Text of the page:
[England] Warning over Salisbury copper cable theft: Thieves have risked death or serious injury by stealing copper cables from electricity substations in Wiltshire. (The BBC) Another large copper theft in Bromsgrove (The Bromsgrove Advertiser) Copper roof tiles theft closes Basildon school: A school in Essex has been closed all day after £25,000 worth of copper was stolen from its roof. (The BBC)

[Wales] Copper theft attempts put lives at risk (Wales Online) Copper thieves cost Western Power Distribution £500k in damages (Wales Online)

[Oklahoma] Thief electrocuted stealing copper (KFOR)

[Indiana] Phoenix police say man pulls knife on employee during attempted copper theft (The Republic of Columbus)

[California] Vallejo police use a Taser in arrest of copper theft suspect (The Times-Herald of Vallejo) Copper theft on rise at area farms (Lodi-News Sentinel)

[Louisiana] Fire marshal blames copper thieves for $1.6 million fire at Peak Fibers plant in Rayville (The Associated Press)

[Tennessee] About $200K In Copper Stolen From Business: Murfreesboro Police Say 2 Buildings Targeted By Thieves (WSMV)

[Washington State] Copper thieves steal $87,000 in equipment (The Olympian) Crime Stoppers seeks man in copper wire theft (The Bellingham Herald)

[Georgia] Copper thieves targeting homes, businesses (Atlanta Business Chronicle)

[Ohio] Copper Stolen from Old RVHS Building Again, Suspects Caught on Tape: The Gallia County Sheriff's Office says two men broke into the old school on March 3. The burglary happened just two and a half hours after deputies did a canvass of the building. (WSAZ)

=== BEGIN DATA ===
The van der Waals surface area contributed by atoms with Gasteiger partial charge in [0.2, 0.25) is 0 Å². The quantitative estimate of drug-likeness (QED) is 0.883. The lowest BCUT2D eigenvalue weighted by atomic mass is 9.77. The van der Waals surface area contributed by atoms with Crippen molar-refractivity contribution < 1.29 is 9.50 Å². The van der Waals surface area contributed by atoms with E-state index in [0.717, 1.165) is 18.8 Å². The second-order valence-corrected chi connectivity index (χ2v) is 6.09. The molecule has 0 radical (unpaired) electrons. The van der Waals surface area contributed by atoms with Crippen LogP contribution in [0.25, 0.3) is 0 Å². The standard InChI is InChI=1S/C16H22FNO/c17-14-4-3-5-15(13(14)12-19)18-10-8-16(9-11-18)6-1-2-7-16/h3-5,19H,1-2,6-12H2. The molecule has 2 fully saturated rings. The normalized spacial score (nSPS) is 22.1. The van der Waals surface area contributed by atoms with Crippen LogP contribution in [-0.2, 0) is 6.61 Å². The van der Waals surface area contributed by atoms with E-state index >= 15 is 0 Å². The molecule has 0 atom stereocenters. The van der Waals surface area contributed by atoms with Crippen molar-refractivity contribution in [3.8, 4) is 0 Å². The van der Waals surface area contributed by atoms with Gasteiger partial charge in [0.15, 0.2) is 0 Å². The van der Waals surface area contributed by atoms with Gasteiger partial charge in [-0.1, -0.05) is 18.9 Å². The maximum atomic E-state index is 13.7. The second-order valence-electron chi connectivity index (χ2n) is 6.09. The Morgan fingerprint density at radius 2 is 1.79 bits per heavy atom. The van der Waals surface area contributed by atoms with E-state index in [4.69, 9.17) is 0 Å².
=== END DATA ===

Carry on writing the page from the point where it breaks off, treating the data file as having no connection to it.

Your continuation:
[North Carolina] Arrest Made In Copper Theft Of Union School Building (WSPA) Union Police Make Second Arrest In Big Copper Theft (WSPA)

[South Carolina] SC lawmakers consider cracking down on copper theft (Carolina Live)

[Missouri] Copper thieves busy (News-Press of St. Joseph) Teen Charged After Deputies Follow Stolen Copper Trail (Ozarks First)

[Maryland] Copper pipe thefts plague city [of Hagerstown] and [Washington] county alike (Herald-Mail of Hagerstown)

[Kentucky] KSP investigating large copper theft (WFIE)

[Texas] Copper thefts plaguing local homebuilders (KHOU) Veterans saddened by Crosby copper thefts (KHOU) Baseball Field Victim of Copper Theft (KIII) Five arrested in ship channel copper theft ring (KTRK)

[New Jersey] Copper thieves target pipes at Long Beach Township houses (Ashbury Park Press) Pair arrested in copper theft (Ashbury Park Press)

Johnny Carson #20: Great comedy segment with Johnny and Jack Webb "The Great Clapper Caper". (Youtube)

Friday, March 11, 2011

Friday roundup (03-11-11)

Japan quake causes emergencies at 5 nuke reactors (The Associated Press)

Roubini Says Earthquake Is 'Worst Thing' at Worst Time for Japan Economy (Bloomberg) Deadly quake a crushing blow to Japan’s recovery (The Globe and Mail of Toronto) The Economic Consequences Of The Quake (NPR's Planet Money blog)

Euro zone leaders agree to strengthen bailout fund (Reuters)

Portugal's Five-Year Yield Jumps to Euro-Era Record on Bailout Speculation (Bloomberg) Portugal finmin announces more spending cuts, reforms (Reuters) [But] Portugal Fails to Ease Bailout Concern With Additional Spending-Cut Drive (Bloomberg)

BOE's King Says Growing Global Imbalances Should Spur Leaders Into Action (Bloomberg) BOE King: Rebalance Policies Or Face Protectionism (The Wall Street Journal)